Out in the cold

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Science  08 Apr 2016:
Vol. 352, Issue 6282, pp. 140-141
DOI: 10.1126/science.352.6282.140

In 2009, the Marine Hydrophysical Institute (MHI) here scored a coup: It became the only organization outside the European Union picked as a forecasting center in Europe's MyOcean program. Perched on a bluff in this picturesque port, MHI collected data on everything from currents and salinity to wind speeds and chlorophyll levels in the Black Sea. Then on 1 October 2014, as singularly as MHI was welcomed into MyOcean, it was booted out again. “European financing for us stopped,” says MHI Deputy Director Alexander Kubryakov. “Now, we work on pure enthusiasm.”

The reason for MHI's ouster: Russia's annexation of the Crimean Peninsula in March 2014. Just six countries, including North Korea, Syria, and Venezuela, now recognize Crimea as part of Russia. Most of the world still considers it part of Ukraine. As the European Union and the United States imposed escalating sanctions on Russia, science collaborations with institutions in Crimea foundered. Researchers here holding Russian passports now face huge hurdles when seeking visas to the West. “Crimea became a kind of black hole on the Earth,” says Pavel Gol'din, a zoologist who in 2014 decamped to Kyiv, Ukraine's capital, from Taurida National V.I. Vernadsky University (TNU) in Simferopol.

Shunned by the West, Kubryakov and others who stayed put have received a warm embrace from Russia. Five Crimean institutes are now part of the Russian Academy of Sciences (RAS). Scientists at MHI and the A.O. Kovalevsky Institute of Marine Biological Research (IMBR), also in Sevastopol, are joining RAS-led marine expeditions. The Crimean Astrophysical Observatory in Nauchny, meanwhile, got Russian funding this year to purchase a pair of 70-centimeter telescopes that will search for dangerous near-Earth asteroids. Crimean scientists with an affinity for Russia profess that they are content. “We came back home,” says Elena Nevrova, a phytoplankton specialist at IMBR.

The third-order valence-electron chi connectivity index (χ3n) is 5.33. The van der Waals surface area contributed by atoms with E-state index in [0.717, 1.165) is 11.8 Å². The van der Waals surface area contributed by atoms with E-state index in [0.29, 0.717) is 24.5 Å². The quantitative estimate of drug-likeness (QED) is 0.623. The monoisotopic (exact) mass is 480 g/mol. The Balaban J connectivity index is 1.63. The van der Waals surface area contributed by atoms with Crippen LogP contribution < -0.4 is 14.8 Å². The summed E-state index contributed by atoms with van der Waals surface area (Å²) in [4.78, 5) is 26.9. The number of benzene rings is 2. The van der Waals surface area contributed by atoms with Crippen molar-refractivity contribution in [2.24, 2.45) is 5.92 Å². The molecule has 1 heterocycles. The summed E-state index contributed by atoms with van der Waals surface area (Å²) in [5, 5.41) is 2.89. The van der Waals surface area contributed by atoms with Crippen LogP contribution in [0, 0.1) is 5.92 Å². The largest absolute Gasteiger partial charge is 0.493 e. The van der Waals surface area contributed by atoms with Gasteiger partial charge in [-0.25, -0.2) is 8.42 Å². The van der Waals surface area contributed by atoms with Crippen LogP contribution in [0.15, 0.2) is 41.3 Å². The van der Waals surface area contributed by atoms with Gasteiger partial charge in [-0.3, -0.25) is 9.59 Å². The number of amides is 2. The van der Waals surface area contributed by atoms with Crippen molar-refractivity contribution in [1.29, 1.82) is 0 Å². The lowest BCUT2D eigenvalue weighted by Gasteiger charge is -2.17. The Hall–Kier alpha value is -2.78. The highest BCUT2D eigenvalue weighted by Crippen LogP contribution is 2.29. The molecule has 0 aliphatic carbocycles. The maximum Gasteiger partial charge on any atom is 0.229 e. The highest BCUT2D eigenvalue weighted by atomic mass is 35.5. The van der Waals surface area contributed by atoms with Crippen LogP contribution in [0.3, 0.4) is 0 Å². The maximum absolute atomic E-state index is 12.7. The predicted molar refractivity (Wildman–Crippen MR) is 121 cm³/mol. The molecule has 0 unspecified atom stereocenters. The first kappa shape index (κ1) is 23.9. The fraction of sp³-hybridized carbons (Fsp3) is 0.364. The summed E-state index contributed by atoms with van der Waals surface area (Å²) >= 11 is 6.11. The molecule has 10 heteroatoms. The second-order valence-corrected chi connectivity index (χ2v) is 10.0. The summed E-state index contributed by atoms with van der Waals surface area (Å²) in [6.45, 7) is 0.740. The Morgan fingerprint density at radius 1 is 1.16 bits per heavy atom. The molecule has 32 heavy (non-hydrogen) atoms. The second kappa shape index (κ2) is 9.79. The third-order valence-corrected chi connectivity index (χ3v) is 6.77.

Ukraine may have lost control of Crimea, but it won't relinquish it. The government has made it illegal for Ukrainians and foreigners alike to travel to the peninsula via Russia. In October 2015, the Ukrainian Academy of Sciences told its scientists to suspend all cooperation with colleagues in “temporarily occupied” Crimea. And last month, displaced professors from TNU opened a campus in Kyiv that will offer online courses for students in Crimea. TNU-in-exile, says rector Volodymyr Kazarin, who headed the Russian literature department in Simferopol, will develop “real tools for the deoccupation of Crimea” by training the next generation of Crimean leaders.

FAMED FOR ITS vineyards and Black Sea resorts, Crimea for millennia was a crossroads of East and West. The peninsula—the size of Maryland—was a hub for trade between Asia's steppes and the Mediterranean Sea. But the ancient crossroads has often been a focus of conflict. In the 1850s the Crimean War pitched Russia against the Ottomans, the United Kingdom, and France, while in 1944 Soviet leader Joseph Stalin ordered the deportation of all 240,000 Crimean Tatars, an ethnic minority, to Central Asia.

Following the Soviet collapse in 1991, Russia kept its Black Sea fleet in Sevastopol, leasing the port from Ukraine. But after protests in Kyiv that began in November 2013 drove out Ukraine's pro-Russian president a few months later, Russia seized the strategic peninsula. “Everyone expected the Ukrainian army would defend Crimea and there would be a lot of bloodshed,” Gol'din says. Pro-Russian men in Crimea, including many young scientists, mobilized into regiments. “It was scary. We didn't have any weapons,” says one IMBR scientist who requested anonymity because he says “Ukrainian fascists” are targeting him.

Scientists who remain at the Institute of Marine Biological Research in Sevastopol celebrated annexation, but many others left Crimea.